Silicon Valley Campus Celebrates 10th Graduation Ceremony
Dr. Edward H. Frank, VP at Apple, Inc. addressed graduates at Carnegie Mellon Silicon Valley campus' 10th Graduation.
Their hard work paying off, sixty-three students from Carnegie Mellon Silicon Valley, representing the Master of Science in Software Engineering, Master of Science in Software Management, and Master of Science in Information Technology, received their diplomas on Sunday, August 12. The class of 2012 represents the tenth anniversary class of students graduating from the Silicon Valley campus, established in 2002 at Moffett Field in Mountain View, California, in the heart of Silicon Valley.
The traditional bagpiper led the procession followed by students decked out in their robes and newly bestowed orange and tartan hoods. Carnegie Mellon Provost and Executive Vice President, Dr. Mark Kamlet presided over the ceremonies.
This year’s ceremony welcomed the Mayor of Mountain View, Michael Kasperzak, who on behalf of the Mountain View City Council congratulated the graduates on their achievement and encouraged them to be more than simply academics: “I want to challenge you to focus some of your energies on your community. You have the influence to make our communities a better place to live and a better place to do business.”
CMUSV also welcomed Dr. Edward H. Frank as this year’s keynote speaker. Dr. Frank is currently a Vice President at Apple, Inc. and a Life Trustee of Carnegie Mellon University, also serving as chairman of the Inspire Innovation Capital campaign. He and his wife, Sarah G. Ratchye (A’83), are among the co-founders of the Silicon Valley campus.
Frank welcomed the graduating class into the Carnegie Mellon family, expressing his hope that their experience at CMU has “changed your life as it has changed mine.” In true CMUSV learn-by-doing style, Frank based his keynote address off of three widely popular commencement speeches, CMU alumni Aron Ralston’s 2011 commencement address at Carnegie Mellon University, the late Professor Randy Pausch’s talk in “The Last Lecture Series” given at Carnegie Mellon University in 2007, and the late Apple founder Steve Jobs’ keynote address at Stanford University in 2005.
Interpreting these earlier words of advice, Frank first encouraged students to create the best products possible because “a bad day is harming someone else through a product you have designed.” He then offered a different take on Pausch’s statement that, “It doesn’t matter how well you polish the underside of the banister,” reflecting, “It is the details that make products great. In fact, it is sometimes the seemingly irrelevant details that are the most important, so do not neglect to ‘polish the underside of the banister'.” Referencing Jobs’ speech, Frank encouraged students to “live every day not as if it is your last but as though it is your first because it is that mindset that will allow you to be curious, bold, ask, ‘why,’ and behold all the possibilities before you.” Frank concluded his talk by asking graduates to remember CMU even as they leave, giving them one last piece of advice: “Be willing to challenge what you hear. Be curious, informed, have courage in your convictions, and work hard.”
As is custom, three students were recognized for their achievements and contributions to the campus during the graduation ceremony. Associate Director of the Silicon Valley campus, Steven Rosenberg presented the first award, the Outstanding Service Award to Surbhi Dangi (MS Software Engineering), for her contributions to the Carnegie Mellon community as a student ambassador, assisting in numerous recruitment events and dedicating herself to improving the prospective student experience. Dangi has also positively impacted the campus as a tireless social planner, organizing events and creating a sense of fellowship among her peers.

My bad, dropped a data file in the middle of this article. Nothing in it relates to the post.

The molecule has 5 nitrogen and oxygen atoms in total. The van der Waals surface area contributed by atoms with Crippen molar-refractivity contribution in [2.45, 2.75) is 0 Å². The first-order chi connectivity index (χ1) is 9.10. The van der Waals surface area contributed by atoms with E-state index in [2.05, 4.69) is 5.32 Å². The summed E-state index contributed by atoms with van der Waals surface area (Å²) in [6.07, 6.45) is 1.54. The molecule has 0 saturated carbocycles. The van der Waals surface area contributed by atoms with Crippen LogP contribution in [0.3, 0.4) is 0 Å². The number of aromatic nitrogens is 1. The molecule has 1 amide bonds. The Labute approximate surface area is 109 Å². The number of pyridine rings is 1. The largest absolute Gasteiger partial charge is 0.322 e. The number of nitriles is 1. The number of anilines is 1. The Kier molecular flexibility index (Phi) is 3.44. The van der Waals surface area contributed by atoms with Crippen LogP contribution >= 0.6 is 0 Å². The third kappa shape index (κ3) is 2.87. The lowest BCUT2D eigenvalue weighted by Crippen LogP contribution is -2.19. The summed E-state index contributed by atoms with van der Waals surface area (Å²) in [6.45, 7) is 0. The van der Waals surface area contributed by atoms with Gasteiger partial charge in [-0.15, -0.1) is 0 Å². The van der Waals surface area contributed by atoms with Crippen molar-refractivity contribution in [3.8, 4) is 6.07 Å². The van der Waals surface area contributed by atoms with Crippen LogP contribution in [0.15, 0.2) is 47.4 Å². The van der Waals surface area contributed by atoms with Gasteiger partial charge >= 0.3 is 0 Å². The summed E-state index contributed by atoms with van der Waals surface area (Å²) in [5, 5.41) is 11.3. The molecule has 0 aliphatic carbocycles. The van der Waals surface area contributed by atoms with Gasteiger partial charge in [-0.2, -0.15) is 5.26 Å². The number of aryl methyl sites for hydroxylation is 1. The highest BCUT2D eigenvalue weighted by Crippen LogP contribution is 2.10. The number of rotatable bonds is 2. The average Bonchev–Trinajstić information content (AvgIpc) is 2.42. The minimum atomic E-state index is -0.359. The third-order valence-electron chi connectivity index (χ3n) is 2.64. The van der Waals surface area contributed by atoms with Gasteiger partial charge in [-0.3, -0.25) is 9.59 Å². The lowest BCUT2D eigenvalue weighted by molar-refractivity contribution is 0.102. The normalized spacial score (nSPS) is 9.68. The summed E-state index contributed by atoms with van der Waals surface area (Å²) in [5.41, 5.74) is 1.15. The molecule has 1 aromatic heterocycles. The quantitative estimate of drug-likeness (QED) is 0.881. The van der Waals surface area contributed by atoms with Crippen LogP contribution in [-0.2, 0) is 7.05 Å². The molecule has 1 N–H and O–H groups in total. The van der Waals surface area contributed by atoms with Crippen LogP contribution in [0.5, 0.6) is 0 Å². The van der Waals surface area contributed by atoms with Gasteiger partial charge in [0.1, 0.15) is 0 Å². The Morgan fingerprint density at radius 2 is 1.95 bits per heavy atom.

The Dean’s Return on Education Award was created to recognize graduates and recent alumni who successfully have put their Carnegie Mellon educations into practice by advancing their careers, contributing to their companies, and inspiring others to do the same. Director of the Silicon Valley campus, Dr. Martin Griss presented this year’s award to the EngageClick team of Shekhar Deo and Manoj Rajshekar (MS Software Management ‘11). Deo and Rajshekar took a raw idea and evolved it into a company in the two years that they spent in the Software Management program. This evolution of a raw idea into a financeable company, EngageClick, is the product of CMU's focus on creating and implementing solutions for real-world problems.
Professor Patrick Tague presented the last award, the Outstanding Research Assistant Award which recognizes a full-time graduate student who has demonstrated exemplary performance and made significant contributions as a research assistant, to Borys Boyko (MS Software Engineering). Boyko was also recognized the previous night at the Tech Showcase for his design and development of the CMUSV Android Room Manager system, which is now a deployable system on-campus and has received interest from companies such as Motorola and Cisco for internal use.
The ceremony ended with the bagpiper leading the recessional. The Class of 2012 assembled on the stairs of Building 23 just as they did as incoming students, only this time providing a picture-worthy moment, throwing their hats in the air as Carnegie Mellon’s newest alumni. Martin Griss kicked off the reception afterwards with a champagne toast for family and friends, putting the cap on a weekend of celebration.
Over 600 students have received diplomas from Carnegie Mellon Silicon Valley since its inaugural graduation in 2003. More than 90% of alumni report greater career acceleration than their counterparts due to the educational and professional preparation they received at Carnegie Mellon.
To learn more about Graduation Weekend 2012, read about our 3rd Annual Tech Showcase and Alumni BBQ.
Photos of the event: